Things You Never Thought To Make On The Grill

What were you planning on making on the grill this weekend? Burgers and hot dogs? C'mon, that's so basic.

If you're planning on firing up the backyard kitchen this weekend, why not think outside the box, and throw some things on the grill that are deliciously unexpected? From appetizers, to salads, to the main course, you can create it all on your grill... as long as you use a little forethought and preparation. 


If you love the blackened char a pizza crust gets when it's spent some time in an uber-hot coal or wood burning oven, then pizza grilling is for you!

Start out with your favorite homemade or store-bought pizza dough, or pick some up from your local pizzeria. Pound and stretch out the dough on a floured surface until you've created a round or oblong shape, and a thickness of about a half an inch. It doesn't have to be perfect! The key now is to cook the dough on a hot grill before adding any toppings. I like to drizzle the dough with some olive oil before grilling, and throw on a pinch of salt. Cook one side of the dough if you like a softer crust, and both sides if you like it very crusty and chewy, like me. Add the toppings of your choice to the side that's uncooked (or undercooked), and toss back on the grill until they melt. Helpful hint: it's going to take no time at all to melt the cheese on your pizza, so you may want to precook other toppings like veggies before adding them to your grilled pie. Mangia!


You're bound to have some vegetarians visiting your backyard this BBQ season... don't they deserve something more tantalizing than a grilled frozen vegetable patty?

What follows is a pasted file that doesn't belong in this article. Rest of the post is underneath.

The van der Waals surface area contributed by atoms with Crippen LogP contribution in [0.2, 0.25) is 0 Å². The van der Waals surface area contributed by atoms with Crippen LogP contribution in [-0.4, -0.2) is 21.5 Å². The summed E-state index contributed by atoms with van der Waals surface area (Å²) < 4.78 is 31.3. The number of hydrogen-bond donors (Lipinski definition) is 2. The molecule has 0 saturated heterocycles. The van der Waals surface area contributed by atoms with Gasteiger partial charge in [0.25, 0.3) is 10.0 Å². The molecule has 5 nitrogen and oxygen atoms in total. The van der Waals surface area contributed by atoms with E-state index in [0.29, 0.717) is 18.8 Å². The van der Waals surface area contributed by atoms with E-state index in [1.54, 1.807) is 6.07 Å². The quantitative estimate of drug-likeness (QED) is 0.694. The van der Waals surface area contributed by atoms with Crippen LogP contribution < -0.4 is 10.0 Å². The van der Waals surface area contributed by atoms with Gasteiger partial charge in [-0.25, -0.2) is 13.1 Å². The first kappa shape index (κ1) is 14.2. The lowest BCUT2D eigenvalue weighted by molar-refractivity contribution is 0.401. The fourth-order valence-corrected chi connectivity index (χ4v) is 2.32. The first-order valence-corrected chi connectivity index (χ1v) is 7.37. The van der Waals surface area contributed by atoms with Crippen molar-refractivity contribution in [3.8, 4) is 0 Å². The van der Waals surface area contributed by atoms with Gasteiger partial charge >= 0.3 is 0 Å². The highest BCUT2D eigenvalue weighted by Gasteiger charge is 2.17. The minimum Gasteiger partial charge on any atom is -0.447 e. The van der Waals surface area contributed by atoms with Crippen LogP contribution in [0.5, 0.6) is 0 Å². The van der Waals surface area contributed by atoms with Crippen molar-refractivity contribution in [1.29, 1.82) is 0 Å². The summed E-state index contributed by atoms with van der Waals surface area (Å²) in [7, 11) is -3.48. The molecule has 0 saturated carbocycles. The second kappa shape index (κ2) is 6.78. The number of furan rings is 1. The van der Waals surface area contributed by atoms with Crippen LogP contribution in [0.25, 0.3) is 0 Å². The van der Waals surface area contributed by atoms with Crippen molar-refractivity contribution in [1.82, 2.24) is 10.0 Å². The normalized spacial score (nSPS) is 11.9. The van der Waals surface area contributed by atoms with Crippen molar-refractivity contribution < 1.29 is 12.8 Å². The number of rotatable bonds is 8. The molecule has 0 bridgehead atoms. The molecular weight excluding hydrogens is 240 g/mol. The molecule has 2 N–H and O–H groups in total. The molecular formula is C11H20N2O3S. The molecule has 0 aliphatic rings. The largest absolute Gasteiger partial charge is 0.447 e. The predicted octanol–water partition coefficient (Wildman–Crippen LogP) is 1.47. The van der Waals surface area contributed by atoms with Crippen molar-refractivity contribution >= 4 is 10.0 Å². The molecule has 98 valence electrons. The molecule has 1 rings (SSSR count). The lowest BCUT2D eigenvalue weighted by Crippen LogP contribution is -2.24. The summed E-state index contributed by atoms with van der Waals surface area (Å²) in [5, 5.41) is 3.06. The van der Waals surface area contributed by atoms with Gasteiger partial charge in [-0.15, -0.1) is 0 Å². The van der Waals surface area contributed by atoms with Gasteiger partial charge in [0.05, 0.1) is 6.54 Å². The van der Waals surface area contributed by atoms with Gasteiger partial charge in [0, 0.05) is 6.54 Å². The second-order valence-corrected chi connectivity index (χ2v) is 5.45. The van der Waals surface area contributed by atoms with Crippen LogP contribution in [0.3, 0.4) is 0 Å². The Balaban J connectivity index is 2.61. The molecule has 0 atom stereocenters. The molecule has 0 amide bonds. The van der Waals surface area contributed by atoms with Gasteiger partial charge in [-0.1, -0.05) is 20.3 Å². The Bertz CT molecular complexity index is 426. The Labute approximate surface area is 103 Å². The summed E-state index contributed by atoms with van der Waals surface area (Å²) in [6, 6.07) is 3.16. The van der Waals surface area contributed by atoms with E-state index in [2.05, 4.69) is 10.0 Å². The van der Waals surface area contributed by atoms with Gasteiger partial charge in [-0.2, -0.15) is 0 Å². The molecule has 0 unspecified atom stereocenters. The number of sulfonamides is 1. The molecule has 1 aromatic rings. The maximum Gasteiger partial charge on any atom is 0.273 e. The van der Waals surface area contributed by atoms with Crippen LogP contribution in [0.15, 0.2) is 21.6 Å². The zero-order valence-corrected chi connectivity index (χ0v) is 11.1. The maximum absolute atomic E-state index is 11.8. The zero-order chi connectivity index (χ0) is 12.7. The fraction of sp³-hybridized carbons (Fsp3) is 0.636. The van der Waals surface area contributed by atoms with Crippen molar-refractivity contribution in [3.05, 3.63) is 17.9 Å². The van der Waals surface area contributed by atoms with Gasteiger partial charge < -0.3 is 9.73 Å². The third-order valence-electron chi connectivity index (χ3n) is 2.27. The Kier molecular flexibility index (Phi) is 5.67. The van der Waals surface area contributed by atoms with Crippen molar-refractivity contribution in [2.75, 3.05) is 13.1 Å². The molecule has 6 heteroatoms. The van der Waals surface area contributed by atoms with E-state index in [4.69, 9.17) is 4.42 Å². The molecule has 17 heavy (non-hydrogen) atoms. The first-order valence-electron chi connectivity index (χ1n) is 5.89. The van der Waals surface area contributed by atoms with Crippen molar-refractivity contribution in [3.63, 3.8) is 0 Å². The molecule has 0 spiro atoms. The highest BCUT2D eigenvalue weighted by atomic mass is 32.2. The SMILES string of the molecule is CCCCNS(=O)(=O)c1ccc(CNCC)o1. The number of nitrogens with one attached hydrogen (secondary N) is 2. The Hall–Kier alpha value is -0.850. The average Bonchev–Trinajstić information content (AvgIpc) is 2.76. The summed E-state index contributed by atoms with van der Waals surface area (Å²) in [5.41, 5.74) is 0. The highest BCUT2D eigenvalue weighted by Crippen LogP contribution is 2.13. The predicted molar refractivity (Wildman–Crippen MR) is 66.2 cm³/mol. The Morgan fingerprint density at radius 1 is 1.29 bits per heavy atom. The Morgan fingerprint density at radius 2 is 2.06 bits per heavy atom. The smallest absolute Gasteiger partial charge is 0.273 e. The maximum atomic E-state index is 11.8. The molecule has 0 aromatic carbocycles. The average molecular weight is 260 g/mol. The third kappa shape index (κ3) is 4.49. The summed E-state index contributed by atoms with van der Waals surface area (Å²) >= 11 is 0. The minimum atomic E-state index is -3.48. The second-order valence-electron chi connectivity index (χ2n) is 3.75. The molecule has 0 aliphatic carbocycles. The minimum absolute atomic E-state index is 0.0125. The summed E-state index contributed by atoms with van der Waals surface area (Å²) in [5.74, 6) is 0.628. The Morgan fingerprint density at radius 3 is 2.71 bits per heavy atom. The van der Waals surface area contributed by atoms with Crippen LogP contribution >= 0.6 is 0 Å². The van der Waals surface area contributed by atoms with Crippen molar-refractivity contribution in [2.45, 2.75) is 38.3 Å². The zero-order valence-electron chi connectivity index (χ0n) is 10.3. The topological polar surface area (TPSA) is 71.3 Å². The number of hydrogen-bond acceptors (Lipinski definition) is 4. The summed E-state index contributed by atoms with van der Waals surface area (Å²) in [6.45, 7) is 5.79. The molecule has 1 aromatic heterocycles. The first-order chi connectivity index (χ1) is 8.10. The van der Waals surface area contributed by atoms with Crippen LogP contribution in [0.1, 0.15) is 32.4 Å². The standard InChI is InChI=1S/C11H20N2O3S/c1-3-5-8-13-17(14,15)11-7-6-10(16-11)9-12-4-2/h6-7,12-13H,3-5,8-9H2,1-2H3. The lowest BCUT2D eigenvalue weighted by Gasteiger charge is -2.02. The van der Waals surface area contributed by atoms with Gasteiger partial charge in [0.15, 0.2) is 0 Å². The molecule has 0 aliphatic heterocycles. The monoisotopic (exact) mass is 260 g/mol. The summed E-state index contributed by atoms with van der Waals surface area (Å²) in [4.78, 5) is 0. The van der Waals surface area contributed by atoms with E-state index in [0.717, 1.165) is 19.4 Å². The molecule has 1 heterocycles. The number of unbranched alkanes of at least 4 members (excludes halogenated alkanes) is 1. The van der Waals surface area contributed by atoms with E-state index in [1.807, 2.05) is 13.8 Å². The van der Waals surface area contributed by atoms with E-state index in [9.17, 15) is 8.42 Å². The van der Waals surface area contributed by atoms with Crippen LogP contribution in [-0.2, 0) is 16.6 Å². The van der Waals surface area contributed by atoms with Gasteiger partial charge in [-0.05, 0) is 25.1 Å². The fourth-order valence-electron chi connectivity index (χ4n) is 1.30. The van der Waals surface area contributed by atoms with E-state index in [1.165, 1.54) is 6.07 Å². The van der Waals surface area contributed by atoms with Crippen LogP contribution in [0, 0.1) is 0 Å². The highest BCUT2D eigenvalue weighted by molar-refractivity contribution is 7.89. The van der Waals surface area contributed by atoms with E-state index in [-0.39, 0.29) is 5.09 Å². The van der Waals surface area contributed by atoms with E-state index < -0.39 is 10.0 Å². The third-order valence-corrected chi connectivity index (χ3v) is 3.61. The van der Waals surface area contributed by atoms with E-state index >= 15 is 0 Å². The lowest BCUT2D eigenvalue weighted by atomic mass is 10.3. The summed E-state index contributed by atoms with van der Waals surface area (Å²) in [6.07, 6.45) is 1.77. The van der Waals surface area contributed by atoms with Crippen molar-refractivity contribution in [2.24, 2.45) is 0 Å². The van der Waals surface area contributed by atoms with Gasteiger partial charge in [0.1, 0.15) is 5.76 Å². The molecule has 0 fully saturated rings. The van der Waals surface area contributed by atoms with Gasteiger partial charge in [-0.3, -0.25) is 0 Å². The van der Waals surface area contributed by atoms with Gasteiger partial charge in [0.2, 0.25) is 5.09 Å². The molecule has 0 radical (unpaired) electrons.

Tofu, when prepped and cooked correctly, makes for an entree-worthy backyard main dish that can proudly sit alongside steaks, ribs, and chops. To achieve awesomely grilled tofu, start out with the non-silken variety of firm tofu. Open up your tofu package, and dry very well.

Now you've gotta give that blah block of tofu some flavor. Marinating or heavily seasoning is crucial to developing a flavor that doesn't resemble eating pencil erasers, so be sure not to skip this step. You could soak the tofu in BBQ sauce, jerk seasoning, Italian dressing, or any combo of flavoring you like. Tofu doesn't taste like much on its own, so you can really go crazy here. Now cook the tofu slices low and slow on indirect heat, flipping for nice grill marks. Add some more marinade before serving, or else the tofu may be too dry.

Beer-can cabbage

Ok, so you have no doubt heard of beer-can chicken... but what about beer-can cabbage?

As seen in this Epicurious video, you prep a head of cabbage by cutting out its core, and making a large hole. The extra cabbage you removed doesn't go to waste — instead, you'll use it to make a zippy, fresh cole slaw. The head of cabbage is fastened over a half-full can of beer, doused with BBQ sauce, and placed upright on a hot grill. Keep the grill covered, and baste the cabbage with more sauce every 15 minutes or so. Add some sliced onions to the grill the last time you baste. After 45 — 50 minutes, remove everything carefully from the grill, and chop the cabbage and onion, stirring in some more BBQ sauce for good measure. Use the cabbage creation as the topper, or star attraction in some fantastic sandwiches.


I don't know about you, but I don't get particularly jazzed about fruit — I'd prefer a plate of deliciously prepared veggies any day. But when fruit gets grilled, that's something I can get into. Rodale's Organic Life highlights some of the best grillable fruits, according to John Schlimm, author of Grilling Vegan Style.